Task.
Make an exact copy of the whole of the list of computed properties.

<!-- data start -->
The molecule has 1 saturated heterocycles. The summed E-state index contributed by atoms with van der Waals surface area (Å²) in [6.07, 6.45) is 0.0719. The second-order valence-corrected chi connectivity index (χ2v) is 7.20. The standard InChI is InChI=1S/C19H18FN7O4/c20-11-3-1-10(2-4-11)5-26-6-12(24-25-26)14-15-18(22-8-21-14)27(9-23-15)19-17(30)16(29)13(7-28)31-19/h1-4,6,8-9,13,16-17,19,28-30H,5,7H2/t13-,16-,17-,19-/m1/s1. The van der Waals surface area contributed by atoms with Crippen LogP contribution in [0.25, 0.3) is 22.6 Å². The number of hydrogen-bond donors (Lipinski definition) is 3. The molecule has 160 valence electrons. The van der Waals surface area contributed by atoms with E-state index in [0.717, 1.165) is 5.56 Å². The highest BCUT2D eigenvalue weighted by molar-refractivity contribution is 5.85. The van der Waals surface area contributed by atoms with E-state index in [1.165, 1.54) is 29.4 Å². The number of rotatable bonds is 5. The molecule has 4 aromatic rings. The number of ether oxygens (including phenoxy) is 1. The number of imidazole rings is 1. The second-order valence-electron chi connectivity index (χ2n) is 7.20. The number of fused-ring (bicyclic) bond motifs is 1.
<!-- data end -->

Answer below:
The molecule has 1 saturated heterocycles. The summed E-state index contributed by atoms with van der Waals surface area (Å²) in [6.07, 6.45) is 0.0719. The second-order valence-corrected chi connectivity index (χ2v) is 7.20. The standard InChI is InChI=1S/C19H18FN7O4/c20-11-3-1-10(2-4-11)5-26-6-12(24-25-26)14-15-18(22-8-21-14)27(9-23-15)19-17(30)16(29)13(7-28)31-19/h1-4,6,8-9,13,16-17,19,28-30H,5,7H2/t13-,16-,17-,19-/m1/s1. The van der Waals surface area contributed by atoms with Crippen LogP contribution in [0.25, 0.3) is 22.6 Å². The number of hydrogen-bond donors (Lipinski definition) is 3. The molecule has 160 valence electrons. The van der Waals surface area contributed by atoms with E-state index in [0.717, 1.165) is 5.56 Å². The highest BCUT2D eigenvalue weighted by molar-refractivity contribution is 5.85. The van der Waals surface area contributed by atoms with E-state index in [1.165, 1.54) is 29.4 Å². The number of rotatable bonds is 5. The molecule has 4 aromatic rings. The number of ether oxygens (including phenoxy) is 1. The number of imidazole rings is 1. The second-order valence-electron chi connectivity index (χ2n) is 7.20. The number of fused-ring (bicyclic) bond motifs is 1.